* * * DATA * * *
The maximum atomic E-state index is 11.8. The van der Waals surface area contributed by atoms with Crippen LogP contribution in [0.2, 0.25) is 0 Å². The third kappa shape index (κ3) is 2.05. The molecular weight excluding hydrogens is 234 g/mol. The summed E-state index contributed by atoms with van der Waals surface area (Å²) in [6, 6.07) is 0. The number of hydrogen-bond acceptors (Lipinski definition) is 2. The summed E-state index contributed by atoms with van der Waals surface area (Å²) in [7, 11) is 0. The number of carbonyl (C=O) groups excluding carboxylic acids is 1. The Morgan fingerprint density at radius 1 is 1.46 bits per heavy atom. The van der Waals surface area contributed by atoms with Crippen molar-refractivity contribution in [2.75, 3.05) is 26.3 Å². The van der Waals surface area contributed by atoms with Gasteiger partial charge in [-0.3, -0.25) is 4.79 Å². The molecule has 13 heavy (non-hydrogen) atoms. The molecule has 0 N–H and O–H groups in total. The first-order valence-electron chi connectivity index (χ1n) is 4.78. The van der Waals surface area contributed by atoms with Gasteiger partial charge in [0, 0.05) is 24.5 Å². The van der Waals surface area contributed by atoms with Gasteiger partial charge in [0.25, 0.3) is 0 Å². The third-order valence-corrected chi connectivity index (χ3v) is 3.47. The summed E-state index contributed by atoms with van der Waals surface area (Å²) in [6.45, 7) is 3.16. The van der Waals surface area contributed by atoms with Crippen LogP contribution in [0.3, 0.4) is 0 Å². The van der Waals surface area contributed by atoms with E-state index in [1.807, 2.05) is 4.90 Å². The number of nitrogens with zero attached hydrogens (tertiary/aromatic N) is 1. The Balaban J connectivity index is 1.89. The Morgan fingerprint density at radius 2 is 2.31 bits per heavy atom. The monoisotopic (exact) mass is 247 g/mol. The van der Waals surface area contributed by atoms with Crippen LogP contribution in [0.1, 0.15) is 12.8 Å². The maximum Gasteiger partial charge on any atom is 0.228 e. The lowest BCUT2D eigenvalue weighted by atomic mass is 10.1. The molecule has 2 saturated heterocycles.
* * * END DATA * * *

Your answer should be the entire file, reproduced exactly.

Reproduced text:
The maximum atomic E-state index is 11.8. The van der Waals surface area contributed by atoms with Crippen LogP contribution in [0.2, 0.25) is 0 Å². The third kappa shape index (κ3) is 2.05. The molecular weight excluding hydrogens is 234 g/mol. The summed E-state index contributed by atoms with van der Waals surface area (Å²) in [6, 6.07) is 0. The number of hydrogen-bond acceptors (Lipinski definition) is 2. The summed E-state index contributed by atoms with van der Waals surface area (Å²) in [7, 11) is 0. The number of carbonyl (C=O) groups excluding carboxylic acids is 1. The Morgan fingerprint density at radius 1 is 1.46 bits per heavy atom. The van der Waals surface area contributed by atoms with Crippen molar-refractivity contribution in [2.75, 3.05) is 26.3 Å². The van der Waals surface area contributed by atoms with Gasteiger partial charge in [-0.3, -0.25) is 4.79 Å². The molecule has 13 heavy (non-hydrogen) atoms. The molecule has 0 N–H and O–H groups in total. The first-order valence-electron chi connectivity index (χ1n) is 4.78. The van der Waals surface area contributed by atoms with Gasteiger partial charge in [0, 0.05) is 24.5 Å². The van der Waals surface area contributed by atoms with Gasteiger partial charge in [0.25, 0.3) is 0 Å². The third-order valence-corrected chi connectivity index (χ3v) is 3.47. The summed E-state index contributed by atoms with van der Waals surface area (Å²) in [6.45, 7) is 3.16. The van der Waals surface area contributed by atoms with Crippen LogP contribution in [0.3, 0.4) is 0 Å². The van der Waals surface area contributed by atoms with E-state index in [1.807, 2.05) is 4.90 Å². The number of nitrogens with zero attached hydrogens (tertiary/aromatic N) is 1. The Balaban J connectivity index is 1.89. The Morgan fingerprint density at radius 2 is 2.31 bits per heavy atom. The monoisotopic (exact) mass is 247 g/mol. The van der Waals surface area contributed by atoms with Crippen LogP contribution in [0.1, 0.15) is 12.8 Å². The maximum Gasteiger partial charge on any atom is 0.228 e. The lowest BCUT2D eigenvalue weighted by atomic mass is 10.1. The molecule has 2 saturated heterocycles.